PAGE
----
Grow Artichoke for Delicious Treats
Artichoke is an interesting vegetable to grow. With the artichoke, it’s all about the right climate. The artichoke plant likes a cool climate with a balance of moisture. The artichoke won’t grow in extremely hot regions of the country. A single artichoke plant can bear annual harvests of pale green globes of leaves with prickly tips. Learning how to grow artichoke plants can ensure a consistent supply of delicious artichokes from your own garden.
The artichoke is a member of the thistle family. It has a thick stem and a bushy internal core inside the expanse of leaves. When the thistle core is stripped away after cooking, the “heart” looks like a round, soft mound prized for its taste.
An Artichoke Needs Growing Room
An artichoke plant needs plenty of growing room. Like all thistle family members, it tends to spread out as each globe appears from the branches. The buds of the artichoke are a lovely shade of pale orchid and are also edible. Artichokes can be grown from seed, roots or cuttings. This is fortunate because it makes the artichoke plant easy to propagate from one growing season to the next.
Starting Artichokes from Seed
To start an artichoke plant from seed, begin indoors in late winter. Many artichoke growers make use of a fluorescent lamp to encourage growth of the seeds, roots or cuttings. Artichoke needs a steady diet of fertilizer to keep growth steady. Some of the fertilizers artichokes react best with are bone meal and rabbit or chicken manure.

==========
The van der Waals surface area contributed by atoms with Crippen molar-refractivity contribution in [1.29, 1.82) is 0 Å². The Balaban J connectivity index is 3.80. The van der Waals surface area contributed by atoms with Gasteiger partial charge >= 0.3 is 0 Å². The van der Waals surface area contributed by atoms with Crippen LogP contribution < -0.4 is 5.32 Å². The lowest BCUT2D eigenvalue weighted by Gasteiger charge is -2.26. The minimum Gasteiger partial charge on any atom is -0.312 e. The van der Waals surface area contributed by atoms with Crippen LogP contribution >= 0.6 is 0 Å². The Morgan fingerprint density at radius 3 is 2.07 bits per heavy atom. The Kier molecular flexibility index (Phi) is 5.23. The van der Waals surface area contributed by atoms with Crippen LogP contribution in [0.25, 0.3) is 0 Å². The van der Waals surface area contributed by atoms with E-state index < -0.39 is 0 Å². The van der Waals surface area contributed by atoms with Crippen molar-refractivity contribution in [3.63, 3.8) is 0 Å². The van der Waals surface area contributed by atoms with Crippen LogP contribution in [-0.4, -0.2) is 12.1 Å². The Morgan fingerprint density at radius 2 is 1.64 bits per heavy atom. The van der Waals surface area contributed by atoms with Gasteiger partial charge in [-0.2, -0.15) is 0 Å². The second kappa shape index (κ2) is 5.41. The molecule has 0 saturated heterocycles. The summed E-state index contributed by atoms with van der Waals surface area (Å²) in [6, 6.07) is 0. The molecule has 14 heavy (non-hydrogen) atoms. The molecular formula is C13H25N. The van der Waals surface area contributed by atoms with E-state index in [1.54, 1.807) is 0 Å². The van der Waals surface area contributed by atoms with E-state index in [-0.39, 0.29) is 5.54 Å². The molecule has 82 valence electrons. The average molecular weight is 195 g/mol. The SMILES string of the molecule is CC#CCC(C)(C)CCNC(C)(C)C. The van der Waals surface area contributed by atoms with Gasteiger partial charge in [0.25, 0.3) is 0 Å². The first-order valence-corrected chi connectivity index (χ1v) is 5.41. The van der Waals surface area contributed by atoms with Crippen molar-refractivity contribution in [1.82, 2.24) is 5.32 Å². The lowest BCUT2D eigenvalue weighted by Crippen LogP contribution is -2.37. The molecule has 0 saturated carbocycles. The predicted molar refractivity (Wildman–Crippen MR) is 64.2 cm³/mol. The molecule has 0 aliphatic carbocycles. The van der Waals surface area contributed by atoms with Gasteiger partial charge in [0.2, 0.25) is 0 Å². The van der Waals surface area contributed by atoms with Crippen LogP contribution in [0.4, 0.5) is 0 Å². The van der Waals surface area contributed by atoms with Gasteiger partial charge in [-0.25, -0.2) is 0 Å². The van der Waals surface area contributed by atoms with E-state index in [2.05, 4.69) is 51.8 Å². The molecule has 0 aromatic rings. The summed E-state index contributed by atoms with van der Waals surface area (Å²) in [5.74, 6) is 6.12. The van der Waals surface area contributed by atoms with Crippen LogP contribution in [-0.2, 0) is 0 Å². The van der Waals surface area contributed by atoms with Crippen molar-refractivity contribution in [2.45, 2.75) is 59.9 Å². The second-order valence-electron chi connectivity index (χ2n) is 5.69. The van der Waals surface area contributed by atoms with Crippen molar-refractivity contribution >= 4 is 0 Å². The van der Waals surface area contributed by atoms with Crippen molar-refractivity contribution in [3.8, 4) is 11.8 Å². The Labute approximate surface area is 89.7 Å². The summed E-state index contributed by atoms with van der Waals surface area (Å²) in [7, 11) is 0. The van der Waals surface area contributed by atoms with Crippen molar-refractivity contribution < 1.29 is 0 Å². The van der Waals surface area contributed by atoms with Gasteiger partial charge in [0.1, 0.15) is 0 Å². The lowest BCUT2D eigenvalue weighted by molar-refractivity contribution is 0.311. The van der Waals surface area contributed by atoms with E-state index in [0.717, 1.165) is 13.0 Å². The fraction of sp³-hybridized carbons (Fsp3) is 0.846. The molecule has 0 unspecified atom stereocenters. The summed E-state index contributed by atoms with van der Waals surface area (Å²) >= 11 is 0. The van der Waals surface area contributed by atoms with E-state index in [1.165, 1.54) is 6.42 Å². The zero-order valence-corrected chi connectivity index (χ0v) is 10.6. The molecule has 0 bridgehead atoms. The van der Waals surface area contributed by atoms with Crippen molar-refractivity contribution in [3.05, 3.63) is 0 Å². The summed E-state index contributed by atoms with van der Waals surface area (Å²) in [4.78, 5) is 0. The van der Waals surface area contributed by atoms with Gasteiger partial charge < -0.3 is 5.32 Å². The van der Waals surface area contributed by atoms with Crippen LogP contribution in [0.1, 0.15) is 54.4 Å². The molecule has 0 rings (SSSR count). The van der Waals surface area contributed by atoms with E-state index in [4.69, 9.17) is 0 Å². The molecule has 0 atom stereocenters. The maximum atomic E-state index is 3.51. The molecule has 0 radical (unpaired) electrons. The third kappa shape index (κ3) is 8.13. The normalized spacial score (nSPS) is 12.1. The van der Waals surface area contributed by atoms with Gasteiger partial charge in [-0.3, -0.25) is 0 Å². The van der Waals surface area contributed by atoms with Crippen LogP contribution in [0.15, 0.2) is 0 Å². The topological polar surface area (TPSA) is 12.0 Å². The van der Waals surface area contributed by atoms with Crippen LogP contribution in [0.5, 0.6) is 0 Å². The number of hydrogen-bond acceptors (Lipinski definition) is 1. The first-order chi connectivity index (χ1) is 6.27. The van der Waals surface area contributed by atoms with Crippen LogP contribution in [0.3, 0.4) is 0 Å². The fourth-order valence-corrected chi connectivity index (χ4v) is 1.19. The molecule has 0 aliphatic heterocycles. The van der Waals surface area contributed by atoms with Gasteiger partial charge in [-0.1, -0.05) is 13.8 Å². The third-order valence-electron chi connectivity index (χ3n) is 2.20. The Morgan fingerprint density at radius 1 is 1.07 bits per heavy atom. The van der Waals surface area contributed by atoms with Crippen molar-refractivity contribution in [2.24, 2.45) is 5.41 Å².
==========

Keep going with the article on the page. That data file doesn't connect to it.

Take Care with Transplanting Artichokes
Transplant hothouse or indoor seedlings after the final frost in spring. Use sturdy seedling specimens with strong stems and well-developed sets of leaves. Then, plant outdoors or in a large planter in a sunny location. An artichoke plant has an unusual graceful appearance and makes a great potted plant with the reward of a tasty vegetable at harvest time. You can eventually divide artichoke plants to increase the number of plants in the garden. This is done by using a sharp knife to separate a section of the root. Then, plant the root in a rich, well drained soil. Water the artichoke regularly to keep the globes from dying in the hot sun.
The Best Growing Zones for Artichokes
Although artichokes are fairly hardy to most growing zones, they have to be replanted if grown in Zone 8. For all other zones, artichokes grown from seed, root or cuttings are fairly hardy and will return each new growing season. Plant in rows in deep, rich soil outdoors. Space each plant about twelve inches part and remove weeds that hinder proper growth and draw nutrients away from the plant. An artichoke plant may grow to approximately four feet in height and six feet in width. Also, harvest the chokes at the peak of their growth. The longer the artichoke bud remains on the main stem, the less tender it will be when it is cooked. Plant an artichoke in a large pot and it can produce enough buds in a season for many enjoyable meals.